menorah 88 .
(photo credit: )
This year the first night of Hanukka coincided with Christmas day. The coincidence is unusual, and only occurs because the preceding Jewish year (5765) included an extra month.
No doubt in many homes in the United States and the United Kingdom many families were happy to conduct a joint celebration. After all, Hanukka is a festival involving lights and so is Christmas, but there the similarity should end. Christmas celebrates the birth of a Christian Messiah, Hanukka does nothing of the sort. But why exactly is Hanukka a festival of lights, and why do we kindle a progression of lights for eight days on a menora similar to one that stood in the Temple?
Every Jewish child knows the answer: We commemorate the miracle of the one-day cruse of pure oil that lasted for eight days so that the Temple menora could remain alight until more ritually pure oil was produced. The one cruse of oil was uncontaminated by the Greeks, the seal of the High Priest being unbroken.
But who was that High Priest? It must have been the last one before the Hasmonean Revolt, and that would have been Menelaus. The Book of Maccabees tells us that he was the most wicked of all the priests. He had purchased his position from the Seleucid king, Antiochus Epiphanes, and ousted the former High Priest, Jason, who was wicked enough.
Jason had built a gymnasium and turned Jerusalem into a Greek polis (city), but Menelaus went further. He offered bribes to the king, used the Temple gold to pay him, and allowed Antiochus into the Holy of Holies. When this was exposed by a former legitimate High Priest, Menelaus had the whistle blower murdered. So this was the man whose seal made the oil fit for the cleansed menora!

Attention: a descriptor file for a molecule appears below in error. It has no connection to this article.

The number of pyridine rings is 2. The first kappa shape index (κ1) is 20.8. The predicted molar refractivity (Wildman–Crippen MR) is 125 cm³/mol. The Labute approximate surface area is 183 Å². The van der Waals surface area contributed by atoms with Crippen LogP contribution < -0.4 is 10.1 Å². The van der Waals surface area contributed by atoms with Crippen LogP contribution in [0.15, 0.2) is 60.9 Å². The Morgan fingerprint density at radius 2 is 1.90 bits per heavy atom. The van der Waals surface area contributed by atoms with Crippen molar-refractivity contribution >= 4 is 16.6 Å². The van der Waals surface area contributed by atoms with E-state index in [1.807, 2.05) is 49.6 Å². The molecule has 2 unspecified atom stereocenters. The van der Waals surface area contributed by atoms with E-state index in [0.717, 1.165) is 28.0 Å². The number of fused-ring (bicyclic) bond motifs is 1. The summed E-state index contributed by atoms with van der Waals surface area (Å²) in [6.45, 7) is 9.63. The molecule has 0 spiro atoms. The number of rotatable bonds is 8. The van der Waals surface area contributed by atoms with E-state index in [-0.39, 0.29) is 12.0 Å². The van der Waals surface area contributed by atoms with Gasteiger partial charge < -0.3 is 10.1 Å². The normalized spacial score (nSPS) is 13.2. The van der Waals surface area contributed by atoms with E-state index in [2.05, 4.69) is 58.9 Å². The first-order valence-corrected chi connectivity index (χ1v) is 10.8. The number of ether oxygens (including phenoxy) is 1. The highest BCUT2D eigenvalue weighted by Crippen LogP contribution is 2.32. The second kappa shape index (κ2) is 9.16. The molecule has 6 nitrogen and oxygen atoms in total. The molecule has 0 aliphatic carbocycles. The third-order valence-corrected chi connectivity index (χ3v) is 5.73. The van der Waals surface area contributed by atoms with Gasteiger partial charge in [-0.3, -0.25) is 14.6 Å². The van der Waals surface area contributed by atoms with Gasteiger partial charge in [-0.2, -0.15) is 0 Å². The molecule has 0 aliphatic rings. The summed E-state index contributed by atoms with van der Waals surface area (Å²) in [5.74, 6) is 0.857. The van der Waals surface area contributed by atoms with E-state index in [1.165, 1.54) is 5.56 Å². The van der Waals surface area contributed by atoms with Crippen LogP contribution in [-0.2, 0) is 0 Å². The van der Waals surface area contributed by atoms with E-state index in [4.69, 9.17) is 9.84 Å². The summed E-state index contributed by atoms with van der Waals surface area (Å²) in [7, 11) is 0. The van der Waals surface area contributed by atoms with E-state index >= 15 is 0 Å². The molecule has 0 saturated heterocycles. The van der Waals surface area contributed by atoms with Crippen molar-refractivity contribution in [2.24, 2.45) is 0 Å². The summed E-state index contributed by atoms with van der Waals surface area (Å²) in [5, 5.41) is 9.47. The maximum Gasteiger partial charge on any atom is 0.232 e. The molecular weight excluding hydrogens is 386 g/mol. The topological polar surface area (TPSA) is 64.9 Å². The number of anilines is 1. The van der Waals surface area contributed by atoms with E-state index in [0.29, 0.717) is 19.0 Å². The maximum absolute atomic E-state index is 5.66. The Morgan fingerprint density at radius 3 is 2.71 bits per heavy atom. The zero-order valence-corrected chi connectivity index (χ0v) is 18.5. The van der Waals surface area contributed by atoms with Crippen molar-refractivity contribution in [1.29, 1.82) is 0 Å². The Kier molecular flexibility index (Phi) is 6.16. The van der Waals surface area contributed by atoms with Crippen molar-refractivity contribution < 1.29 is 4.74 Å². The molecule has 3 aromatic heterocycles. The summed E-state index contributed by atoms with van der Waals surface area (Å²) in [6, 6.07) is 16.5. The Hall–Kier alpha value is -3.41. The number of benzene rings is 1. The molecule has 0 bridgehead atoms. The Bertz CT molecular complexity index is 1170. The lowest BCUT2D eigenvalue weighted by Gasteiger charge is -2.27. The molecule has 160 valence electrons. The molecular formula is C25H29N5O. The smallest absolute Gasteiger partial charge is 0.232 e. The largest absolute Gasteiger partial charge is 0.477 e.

The story is no more believable than is the miracle of the oil, as many Orthodox scholars have shown. It is a good story and serves a good purpose, but it does not explain the menora-like hanukkia on which we kindle the lights.
It is unthinkable that Jews would kindle Hanukka lights on a menora while the real menora was still standing in the Temple. Even after it was removed by the Romans in 70 CE, it is unlikely that the hanukkia made its appearance, as there were still hopes of rebuilding the Temple. These were nearly dashed 65 years later, when the Bar-Kokhba revolt was crushed.
Could a model hanukkia then have emerged? That is still unlikely, as we are coming up to the time of the Mishna, and that comprehensive book of rules only once mentions a Hanukka light, and then without any suggestion of more than one light.
THE FIRST mention of kindling from one to eight lights (or vice versa) is in the Gemara (in the section headed "What is Hanukka?") and the Scroll of Fasts, both dated to the fifth century.
That is the date of many ancient synagogues in Galilee and the Golan, which were decorated with Jewish symbols. Curiously enough, three of these synagogues, all in the Golan, showed carvings of a nine-branched menora, two of them now displayed in the Katzrin Museum. The scholars say that the depiction of five- and nine-branched menorot is due to the rabbinic prohibition against showing seven-branched ones, like that of the Temple.
But synagogues in Galilee and further south ignored this rule and persisted in showing menorot with seven branches. Furthermore, one of the Katzrin capitals shows a nine-branched menora on one side and a seven-branched one on the other. It does look as if the nine branches had some special meaning, at least in the Golan.